I love me some naked ladies with a dead-eyed stare.
My immediate reaction to Lovely Molly is that it’s much better than Sanchez’s previous two films, so that’s a good starting point. I had heard that this movie was polarizing, with some people loving it and some people hating it, and I definitely lean towards the “loving it” end of the spectrum. Sadly, I didn’t really “love” it as much as I thought it was pretty good. Gretchen Lodge was good as Molly, but some of the reviews I read were absolutely raving about her performance. Don’t get me wrong, she was good, but it’s not like I couldn’t see a few other actresses doing just as good of a job, if not better. The pacing and the building of tension would probably be the films biggest strengths, as some of the jump scares made Rampaige freak out. One of the most successful, and subtle, aspects of these scares was the incorporation of audio distortion and the way it would build and build and build until the scare would release the tension.
I wanted to post a picture of the demon at the end and then remembered I couldn’t do that without photoshopping Gretchen Lodge’s buttcheeks out of it, so you’re stuck with this shot from the opening.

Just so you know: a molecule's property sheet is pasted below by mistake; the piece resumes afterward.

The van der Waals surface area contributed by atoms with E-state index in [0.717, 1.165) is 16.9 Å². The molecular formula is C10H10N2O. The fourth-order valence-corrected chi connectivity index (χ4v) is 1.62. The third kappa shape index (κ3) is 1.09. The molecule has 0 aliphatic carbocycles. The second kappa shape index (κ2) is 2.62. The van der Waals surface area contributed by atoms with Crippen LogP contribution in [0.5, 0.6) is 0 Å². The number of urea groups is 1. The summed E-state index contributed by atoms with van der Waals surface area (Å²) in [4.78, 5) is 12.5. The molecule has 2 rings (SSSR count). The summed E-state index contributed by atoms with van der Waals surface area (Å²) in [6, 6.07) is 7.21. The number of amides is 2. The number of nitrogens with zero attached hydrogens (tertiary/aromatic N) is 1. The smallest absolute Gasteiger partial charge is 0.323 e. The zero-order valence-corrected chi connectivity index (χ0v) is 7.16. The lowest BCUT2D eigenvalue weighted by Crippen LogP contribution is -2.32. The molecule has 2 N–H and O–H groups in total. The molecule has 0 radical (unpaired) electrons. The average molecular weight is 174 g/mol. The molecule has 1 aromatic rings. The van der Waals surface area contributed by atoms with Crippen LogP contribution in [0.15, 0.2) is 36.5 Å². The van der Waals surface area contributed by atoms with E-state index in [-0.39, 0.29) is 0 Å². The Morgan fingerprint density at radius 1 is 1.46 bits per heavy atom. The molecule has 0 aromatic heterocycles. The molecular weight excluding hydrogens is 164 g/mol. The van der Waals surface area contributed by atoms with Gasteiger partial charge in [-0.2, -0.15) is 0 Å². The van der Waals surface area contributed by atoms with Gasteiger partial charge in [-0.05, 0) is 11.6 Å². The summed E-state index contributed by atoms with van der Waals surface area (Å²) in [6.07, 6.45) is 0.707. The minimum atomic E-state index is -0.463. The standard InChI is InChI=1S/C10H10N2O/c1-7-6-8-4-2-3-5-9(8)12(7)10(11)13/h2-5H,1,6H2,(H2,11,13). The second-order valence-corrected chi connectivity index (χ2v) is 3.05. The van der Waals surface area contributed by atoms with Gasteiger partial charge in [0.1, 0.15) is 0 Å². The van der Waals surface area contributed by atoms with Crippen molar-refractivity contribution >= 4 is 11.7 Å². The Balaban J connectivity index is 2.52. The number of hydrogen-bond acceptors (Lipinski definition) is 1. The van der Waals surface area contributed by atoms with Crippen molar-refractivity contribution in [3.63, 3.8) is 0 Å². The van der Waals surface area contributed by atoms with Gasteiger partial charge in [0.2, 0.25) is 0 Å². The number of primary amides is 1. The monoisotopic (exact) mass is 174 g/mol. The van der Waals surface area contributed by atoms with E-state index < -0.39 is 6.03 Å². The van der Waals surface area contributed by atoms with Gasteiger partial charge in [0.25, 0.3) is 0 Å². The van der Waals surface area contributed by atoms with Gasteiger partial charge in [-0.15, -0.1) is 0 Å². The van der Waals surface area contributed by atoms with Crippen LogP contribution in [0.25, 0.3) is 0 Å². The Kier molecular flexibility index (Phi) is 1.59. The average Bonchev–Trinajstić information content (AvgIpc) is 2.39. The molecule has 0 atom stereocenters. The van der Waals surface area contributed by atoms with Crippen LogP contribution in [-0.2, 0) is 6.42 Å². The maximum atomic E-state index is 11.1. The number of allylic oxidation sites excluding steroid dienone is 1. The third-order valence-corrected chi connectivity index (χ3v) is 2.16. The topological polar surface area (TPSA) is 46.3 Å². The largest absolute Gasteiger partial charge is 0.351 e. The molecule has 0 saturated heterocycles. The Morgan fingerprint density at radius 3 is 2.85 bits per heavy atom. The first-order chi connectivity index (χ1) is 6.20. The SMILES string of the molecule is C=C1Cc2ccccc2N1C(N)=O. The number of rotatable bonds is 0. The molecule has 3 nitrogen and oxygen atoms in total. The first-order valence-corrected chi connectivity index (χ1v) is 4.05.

The reasons why I’m unsure how much I enjoyed the movie were also the reasons I really enjoyed the movie, which would be the plethora of vague plot points brought up. The biggest and most obvious plot point would be that it’s the spirit of Molly’s father that is tormenting her and it’s an extension of how she tormented her while he was alive. Considering there’s a scene where we see her getting raped, fully clothed, by an invisible force leads us to believe Molly’s father was sexually abusive towards her. The thing about that relationship that isn’t explained is the involvement of Molly’s sister and why she is blamed for killing the father. I’m not saying I required that specificity, but there’s also things like placing the horse head pictures over all of her father’s pictures, which would lead us to believe there was some sort of event in the father’s life that caused him to transform into something different. Well, let’s assume that there wasn’t anything spooky or supernatural about that transformation, and the moment where his face got replaced with a horse head just marked the time in which the father started sexually abusing Molly, then what the fuck did dragging a dead deer into her basement and stabbing it in front of her sister have anything to do with any of that? Also, what the fuck was that demon thing at the end? Was it her father finally embracing her? Or was it some sort of demon that possessed her father now possessing her? I guess now that I’ve had some time to think about the movie, I’m okay with some of these questions going unanswered, and I can pretend like Sanchez knows the answers and chose not to show them, as opposed to just arbitrarily throwing them in there. If Lovely Molly is any indication of how Sanchez has grown as a filmmaker, then I can’t wait to see what he comes up with next.
Wolfman Moon Scale